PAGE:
Based on our findings, we recommend that healthcare providers be included in the process of choosing the voice communications system that will be used in their practice environment, as this may increase initial comfort and buy-in with this technology. Also, we found that “staging-in” the implementation of a new voice communications system may have contributed to our success in both processes and outcomes. For example, advancing the use of voice communications technology in stages throughout our hospital allowed us to address such issues as dead zones where the devices did not function owing to gaps in wireless connectivity.
Regarding performance and durability of voice communications technology, our findings suggest that the physical use of voice communications technology is similar to the use of any other piece of equipment in healthcare practice. Just as healthcare practitioners are concerned with and takes responsibility for the working order (e.g., accuracy, sensitivity, etc.) of a stethoscope or sphygmomanometer, the practitioner should give similar consideration to ensuring that voice communications technology is in good working order. Thus, practitioners should be schooled in proper use and maintenance of the system components.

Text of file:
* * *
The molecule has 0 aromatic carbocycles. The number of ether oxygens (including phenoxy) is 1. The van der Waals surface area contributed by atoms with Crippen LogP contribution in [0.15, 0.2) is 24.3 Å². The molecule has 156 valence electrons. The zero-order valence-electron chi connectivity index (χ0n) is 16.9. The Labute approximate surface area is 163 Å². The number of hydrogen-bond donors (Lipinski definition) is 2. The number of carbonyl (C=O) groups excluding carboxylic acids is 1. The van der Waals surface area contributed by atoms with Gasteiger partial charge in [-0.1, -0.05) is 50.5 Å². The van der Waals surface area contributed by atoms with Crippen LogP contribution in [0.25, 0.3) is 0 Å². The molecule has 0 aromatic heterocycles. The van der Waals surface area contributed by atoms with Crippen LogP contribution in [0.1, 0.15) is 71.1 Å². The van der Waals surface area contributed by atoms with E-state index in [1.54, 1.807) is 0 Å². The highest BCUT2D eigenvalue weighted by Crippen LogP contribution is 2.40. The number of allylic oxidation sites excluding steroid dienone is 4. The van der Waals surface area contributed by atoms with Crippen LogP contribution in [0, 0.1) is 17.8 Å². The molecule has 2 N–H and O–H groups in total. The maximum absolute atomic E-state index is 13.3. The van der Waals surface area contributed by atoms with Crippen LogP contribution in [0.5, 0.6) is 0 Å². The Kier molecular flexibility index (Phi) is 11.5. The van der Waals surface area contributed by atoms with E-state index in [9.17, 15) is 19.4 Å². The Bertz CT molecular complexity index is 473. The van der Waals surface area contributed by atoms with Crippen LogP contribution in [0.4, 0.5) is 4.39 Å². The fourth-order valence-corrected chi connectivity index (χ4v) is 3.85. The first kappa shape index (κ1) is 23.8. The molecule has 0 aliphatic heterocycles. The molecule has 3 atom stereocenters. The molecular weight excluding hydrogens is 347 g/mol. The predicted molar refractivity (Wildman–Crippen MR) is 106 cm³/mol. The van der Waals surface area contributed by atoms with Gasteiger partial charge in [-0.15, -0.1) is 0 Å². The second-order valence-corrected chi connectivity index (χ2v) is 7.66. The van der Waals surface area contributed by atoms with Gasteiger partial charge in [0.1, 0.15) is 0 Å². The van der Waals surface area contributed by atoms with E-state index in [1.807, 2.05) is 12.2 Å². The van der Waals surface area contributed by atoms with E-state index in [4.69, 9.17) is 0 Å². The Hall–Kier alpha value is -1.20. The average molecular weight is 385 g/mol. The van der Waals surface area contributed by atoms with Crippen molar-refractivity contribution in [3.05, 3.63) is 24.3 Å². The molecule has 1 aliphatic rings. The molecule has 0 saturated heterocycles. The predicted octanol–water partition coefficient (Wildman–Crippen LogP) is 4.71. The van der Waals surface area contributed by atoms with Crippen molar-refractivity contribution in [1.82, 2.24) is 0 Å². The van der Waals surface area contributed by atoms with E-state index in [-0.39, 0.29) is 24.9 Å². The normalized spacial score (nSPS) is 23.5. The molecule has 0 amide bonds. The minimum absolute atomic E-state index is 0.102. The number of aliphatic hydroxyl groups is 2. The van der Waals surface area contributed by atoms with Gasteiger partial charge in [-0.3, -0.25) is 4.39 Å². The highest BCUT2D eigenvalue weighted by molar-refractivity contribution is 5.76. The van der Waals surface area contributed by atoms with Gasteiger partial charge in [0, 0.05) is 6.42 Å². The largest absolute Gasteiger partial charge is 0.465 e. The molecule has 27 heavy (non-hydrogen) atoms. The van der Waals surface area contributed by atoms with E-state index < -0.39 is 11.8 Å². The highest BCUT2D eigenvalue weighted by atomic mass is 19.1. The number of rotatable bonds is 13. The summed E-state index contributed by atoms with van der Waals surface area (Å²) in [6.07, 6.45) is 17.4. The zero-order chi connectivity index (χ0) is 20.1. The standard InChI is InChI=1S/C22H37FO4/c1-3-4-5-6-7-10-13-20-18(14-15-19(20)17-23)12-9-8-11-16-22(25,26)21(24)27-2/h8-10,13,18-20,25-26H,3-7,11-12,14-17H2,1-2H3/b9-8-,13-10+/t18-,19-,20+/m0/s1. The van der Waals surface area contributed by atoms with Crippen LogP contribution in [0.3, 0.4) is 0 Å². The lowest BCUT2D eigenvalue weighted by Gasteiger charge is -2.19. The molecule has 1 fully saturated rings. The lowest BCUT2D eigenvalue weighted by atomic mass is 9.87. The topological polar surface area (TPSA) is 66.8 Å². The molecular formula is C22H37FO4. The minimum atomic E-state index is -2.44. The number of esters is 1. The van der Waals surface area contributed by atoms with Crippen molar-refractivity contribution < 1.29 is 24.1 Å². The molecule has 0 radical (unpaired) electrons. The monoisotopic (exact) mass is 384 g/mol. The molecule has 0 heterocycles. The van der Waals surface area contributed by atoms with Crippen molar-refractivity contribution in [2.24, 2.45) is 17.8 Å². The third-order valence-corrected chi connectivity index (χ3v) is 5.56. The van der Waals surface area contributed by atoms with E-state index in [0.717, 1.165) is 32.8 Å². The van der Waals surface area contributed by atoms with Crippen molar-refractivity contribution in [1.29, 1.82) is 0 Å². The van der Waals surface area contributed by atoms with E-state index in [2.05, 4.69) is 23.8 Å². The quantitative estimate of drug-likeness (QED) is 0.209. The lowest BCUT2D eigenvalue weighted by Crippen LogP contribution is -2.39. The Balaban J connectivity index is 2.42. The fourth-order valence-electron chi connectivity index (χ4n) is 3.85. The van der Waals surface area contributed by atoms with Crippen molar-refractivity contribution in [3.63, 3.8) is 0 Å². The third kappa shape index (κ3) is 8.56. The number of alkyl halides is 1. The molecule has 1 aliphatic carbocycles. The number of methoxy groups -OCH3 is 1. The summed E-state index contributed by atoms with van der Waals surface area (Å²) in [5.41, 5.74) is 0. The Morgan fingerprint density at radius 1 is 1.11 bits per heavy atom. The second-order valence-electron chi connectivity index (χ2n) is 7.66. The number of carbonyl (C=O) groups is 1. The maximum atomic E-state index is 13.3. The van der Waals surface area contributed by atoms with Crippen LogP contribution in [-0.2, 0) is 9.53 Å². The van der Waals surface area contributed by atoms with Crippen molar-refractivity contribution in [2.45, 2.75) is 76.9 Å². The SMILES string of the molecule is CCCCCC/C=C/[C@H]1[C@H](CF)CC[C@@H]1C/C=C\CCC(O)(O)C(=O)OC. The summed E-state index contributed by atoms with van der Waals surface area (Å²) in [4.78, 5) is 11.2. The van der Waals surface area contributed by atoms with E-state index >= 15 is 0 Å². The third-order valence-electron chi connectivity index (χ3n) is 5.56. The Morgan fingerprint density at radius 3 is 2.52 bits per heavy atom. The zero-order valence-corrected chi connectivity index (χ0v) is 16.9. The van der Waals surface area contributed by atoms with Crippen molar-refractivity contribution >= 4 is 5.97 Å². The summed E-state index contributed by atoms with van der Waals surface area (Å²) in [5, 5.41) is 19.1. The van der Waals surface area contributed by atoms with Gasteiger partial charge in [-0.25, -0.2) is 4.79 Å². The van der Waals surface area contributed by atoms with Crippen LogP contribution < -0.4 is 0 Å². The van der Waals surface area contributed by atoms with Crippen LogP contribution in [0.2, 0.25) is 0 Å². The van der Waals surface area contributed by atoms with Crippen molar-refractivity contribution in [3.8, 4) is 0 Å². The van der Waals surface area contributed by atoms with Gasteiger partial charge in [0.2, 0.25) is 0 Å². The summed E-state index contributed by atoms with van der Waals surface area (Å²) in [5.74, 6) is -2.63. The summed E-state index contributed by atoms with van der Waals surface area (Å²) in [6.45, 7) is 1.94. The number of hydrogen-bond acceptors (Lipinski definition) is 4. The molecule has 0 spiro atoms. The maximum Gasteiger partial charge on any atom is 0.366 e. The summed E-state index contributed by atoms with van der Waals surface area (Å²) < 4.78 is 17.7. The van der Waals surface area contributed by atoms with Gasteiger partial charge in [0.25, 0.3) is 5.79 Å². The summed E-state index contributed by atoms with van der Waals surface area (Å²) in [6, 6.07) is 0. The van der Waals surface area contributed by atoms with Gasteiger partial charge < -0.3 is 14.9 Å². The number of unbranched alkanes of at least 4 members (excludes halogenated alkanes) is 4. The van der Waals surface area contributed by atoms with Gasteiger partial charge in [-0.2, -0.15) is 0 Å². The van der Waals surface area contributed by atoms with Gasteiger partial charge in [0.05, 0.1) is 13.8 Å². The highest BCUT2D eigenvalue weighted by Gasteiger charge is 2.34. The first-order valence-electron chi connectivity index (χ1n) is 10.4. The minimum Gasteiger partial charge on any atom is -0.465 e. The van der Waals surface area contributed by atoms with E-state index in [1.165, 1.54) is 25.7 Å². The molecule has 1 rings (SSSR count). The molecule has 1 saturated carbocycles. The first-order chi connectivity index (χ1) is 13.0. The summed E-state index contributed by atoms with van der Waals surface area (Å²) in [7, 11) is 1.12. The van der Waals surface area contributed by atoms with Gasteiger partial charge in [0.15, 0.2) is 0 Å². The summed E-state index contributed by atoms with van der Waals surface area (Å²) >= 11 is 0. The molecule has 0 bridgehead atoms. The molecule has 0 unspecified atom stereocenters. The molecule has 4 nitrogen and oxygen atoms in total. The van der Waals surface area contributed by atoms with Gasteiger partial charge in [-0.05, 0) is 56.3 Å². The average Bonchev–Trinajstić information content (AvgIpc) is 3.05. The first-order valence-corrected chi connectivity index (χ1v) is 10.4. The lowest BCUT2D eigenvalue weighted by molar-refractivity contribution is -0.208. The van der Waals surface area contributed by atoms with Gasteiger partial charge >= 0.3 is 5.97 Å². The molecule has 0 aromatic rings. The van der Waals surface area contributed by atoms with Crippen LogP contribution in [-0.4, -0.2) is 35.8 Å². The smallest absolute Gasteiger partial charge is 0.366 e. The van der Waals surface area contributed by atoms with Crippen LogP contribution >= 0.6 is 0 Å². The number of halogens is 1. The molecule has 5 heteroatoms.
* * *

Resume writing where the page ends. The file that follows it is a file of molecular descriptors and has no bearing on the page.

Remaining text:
It appears that when voice communications technology is viable and in good working order, the system can improve communication on patient care units. The limitations of the device are the lack of reliability in both the logging-on and voice recognition aspects of the system. Voice recognition devices remain unreliable for the most part, and voice communications technology is no exception.
The capability of voice communications technology in such a high-volume environment as our hospital is questionable. Our experience with breakage and the substantial down time required for repairs are serious limitations for practical usage. Through just our few limited observations, we concluded that future research is needed to verify the actual durability and dependability of the device. Finally, caution should be used in generalizing our findings due to our small size and the fact that our data was obtained from a single institution. We recommend that healthcare provider satisfaction with voice communication technology be studied further, using larger samples obtained from multiple sites.
David Anthony (Tony) Forrester is professor, school of nursing, University of Medicine and Dentistry of New Jersey (UMDNJ), and professor in residence: interdisciplinary health research consultant, Morristown Memorial Hospital/Atlantic Health (MMH/AH). Susan Fowler was clinical nurse researcher, MMH/AH, and Harriet Gaidemak was volunteer nurse researcher, MMH/AH, at the time this article was written. Fatima Alves is manager, customer satisfaction, MMH/AH.